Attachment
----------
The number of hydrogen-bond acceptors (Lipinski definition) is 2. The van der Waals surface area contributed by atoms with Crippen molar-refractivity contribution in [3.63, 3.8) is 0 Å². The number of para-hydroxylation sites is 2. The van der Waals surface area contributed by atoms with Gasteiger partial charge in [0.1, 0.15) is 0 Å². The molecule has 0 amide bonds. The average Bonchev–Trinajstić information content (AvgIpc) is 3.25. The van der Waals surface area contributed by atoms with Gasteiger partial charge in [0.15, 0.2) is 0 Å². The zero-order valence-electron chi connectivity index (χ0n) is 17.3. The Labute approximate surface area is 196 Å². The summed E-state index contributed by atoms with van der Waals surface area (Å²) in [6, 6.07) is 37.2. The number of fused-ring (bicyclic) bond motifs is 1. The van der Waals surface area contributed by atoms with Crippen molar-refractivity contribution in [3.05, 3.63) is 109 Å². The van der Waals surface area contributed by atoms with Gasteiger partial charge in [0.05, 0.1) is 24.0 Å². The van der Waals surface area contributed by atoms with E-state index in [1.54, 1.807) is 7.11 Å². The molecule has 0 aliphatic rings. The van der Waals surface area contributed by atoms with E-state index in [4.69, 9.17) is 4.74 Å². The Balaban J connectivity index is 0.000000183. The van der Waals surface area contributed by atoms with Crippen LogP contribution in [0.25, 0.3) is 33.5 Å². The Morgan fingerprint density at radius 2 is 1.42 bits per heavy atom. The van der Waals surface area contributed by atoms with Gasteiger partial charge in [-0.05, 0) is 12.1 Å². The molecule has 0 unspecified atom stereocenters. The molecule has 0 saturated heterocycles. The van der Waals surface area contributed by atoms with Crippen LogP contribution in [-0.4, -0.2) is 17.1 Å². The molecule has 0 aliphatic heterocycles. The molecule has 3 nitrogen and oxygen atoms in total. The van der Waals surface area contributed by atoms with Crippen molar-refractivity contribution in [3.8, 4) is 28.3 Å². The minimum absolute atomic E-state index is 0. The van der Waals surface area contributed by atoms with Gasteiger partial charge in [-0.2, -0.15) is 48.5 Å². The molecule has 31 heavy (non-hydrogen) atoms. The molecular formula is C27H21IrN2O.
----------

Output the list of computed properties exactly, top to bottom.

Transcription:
The number of hydrogen-bond acceptors (Lipinski definition) is 2. The van der Waals surface area contributed by atoms with Crippen molar-refractivity contribution in [3.63, 3.8) is 0 Å². The number of para-hydroxylation sites is 2. The van der Waals surface area contributed by atoms with Gasteiger partial charge in [0.1, 0.15) is 0 Å². The molecule has 0 amide bonds. The average Bonchev–Trinajstić information content (AvgIpc) is 3.25. The van der Waals surface area contributed by atoms with Gasteiger partial charge in [0.15, 0.2) is 0 Å². The zero-order valence-electron chi connectivity index (χ0n) is 17.3. The Labute approximate surface area is 196 Å². The summed E-state index contributed by atoms with van der Waals surface area (Å²) in [6, 6.07) is 37.2. The number of fused-ring (bicyclic) bond motifs is 1. The van der Waals surface area contributed by atoms with Crippen molar-refractivity contribution in [3.05, 3.63) is 109 Å². The van der Waals surface area contributed by atoms with Gasteiger partial charge in [0.05, 0.1) is 24.0 Å². The van der Waals surface area contributed by atoms with E-state index in [1.54, 1.807) is 7.11 Å². The molecule has 0 aliphatic rings. The van der Waals surface area contributed by atoms with E-state index in [4.69, 9.17) is 4.74 Å². The Balaban J connectivity index is 0.000000183. The van der Waals surface area contributed by atoms with Crippen LogP contribution in [0.25, 0.3) is 33.5 Å². The Morgan fingerprint density at radius 2 is 1.42 bits per heavy atom. The van der Waals surface area contributed by atoms with Gasteiger partial charge in [-0.05, 0) is 12.1 Å². The molecule has 0 unspecified atom stereocenters. The molecule has 0 saturated heterocycles. The van der Waals surface area contributed by atoms with Crippen LogP contribution in [-0.4, -0.2) is 17.1 Å². The molecule has 0 aliphatic heterocycles. The molecule has 3 nitrogen and oxygen atoms in total. The van der Waals surface area contributed by atoms with Crippen molar-refractivity contribution in [3.8, 4) is 28.3 Å². The minimum absolute atomic E-state index is 0. The van der Waals surface area contributed by atoms with Gasteiger partial charge in [-0.2, -0.15) is 48.5 Å². The molecule has 31 heavy (non-hydrogen) atoms. The molecular formula is C27H21IrN2O.